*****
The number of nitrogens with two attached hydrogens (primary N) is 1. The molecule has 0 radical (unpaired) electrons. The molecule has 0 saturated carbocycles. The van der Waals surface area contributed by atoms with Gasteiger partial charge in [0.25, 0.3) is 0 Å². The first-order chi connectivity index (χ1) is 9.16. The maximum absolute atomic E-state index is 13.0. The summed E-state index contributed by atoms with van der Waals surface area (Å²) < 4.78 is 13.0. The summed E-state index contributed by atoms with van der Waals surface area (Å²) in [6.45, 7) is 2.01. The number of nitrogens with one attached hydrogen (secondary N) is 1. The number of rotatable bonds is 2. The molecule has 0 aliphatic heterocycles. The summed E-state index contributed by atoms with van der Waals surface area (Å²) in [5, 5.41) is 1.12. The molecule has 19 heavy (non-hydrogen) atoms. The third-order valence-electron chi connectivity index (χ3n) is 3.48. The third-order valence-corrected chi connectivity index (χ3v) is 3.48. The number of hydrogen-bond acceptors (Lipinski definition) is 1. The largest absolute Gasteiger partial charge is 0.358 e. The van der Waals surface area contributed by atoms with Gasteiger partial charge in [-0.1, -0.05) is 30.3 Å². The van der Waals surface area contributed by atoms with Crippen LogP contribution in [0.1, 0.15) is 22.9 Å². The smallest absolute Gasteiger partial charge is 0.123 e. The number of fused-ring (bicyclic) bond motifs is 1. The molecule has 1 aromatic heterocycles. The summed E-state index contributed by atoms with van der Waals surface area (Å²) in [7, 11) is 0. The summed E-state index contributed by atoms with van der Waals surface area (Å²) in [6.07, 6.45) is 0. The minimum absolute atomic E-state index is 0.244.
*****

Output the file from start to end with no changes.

The number of nitrogens with two attached hydrogens (primary N) is 1. The molecule has 0 radical (unpaired) electrons. The molecule has 0 saturated carbocycles. The van der Waals surface area contributed by atoms with Gasteiger partial charge in [0.25, 0.3) is 0 Å². The first-order chi connectivity index (χ1) is 9.16. The maximum absolute atomic E-state index is 13.0. The summed E-state index contributed by atoms with van der Waals surface area (Å²) < 4.78 is 13.0. The summed E-state index contributed by atoms with van der Waals surface area (Å²) in [6.45, 7) is 2.01. The number of nitrogens with one attached hydrogen (secondary N) is 1. The number of rotatable bonds is 2. The molecule has 0 aliphatic heterocycles. The summed E-state index contributed by atoms with van der Waals surface area (Å²) in [5, 5.41) is 1.12. The molecule has 19 heavy (non-hydrogen) atoms. The third-order valence-electron chi connectivity index (χ3n) is 3.48. The third-order valence-corrected chi connectivity index (χ3v) is 3.48. The number of hydrogen-bond acceptors (Lipinski definition) is 1. The largest absolute Gasteiger partial charge is 0.358 e. The van der Waals surface area contributed by atoms with Gasteiger partial charge in [-0.1, -0.05) is 30.3 Å². The van der Waals surface area contributed by atoms with Crippen LogP contribution in [0.1, 0.15) is 22.9 Å². The smallest absolute Gasteiger partial charge is 0.123 e. The number of fused-ring (bicyclic) bond motifs is 1. The molecule has 1 aromatic heterocycles. The summed E-state index contributed by atoms with van der Waals surface area (Å²) in [7, 11) is 0. The summed E-state index contributed by atoms with van der Waals surface area (Å²) in [6.07, 6.45) is 0. The minimum absolute atomic E-state index is 0.244.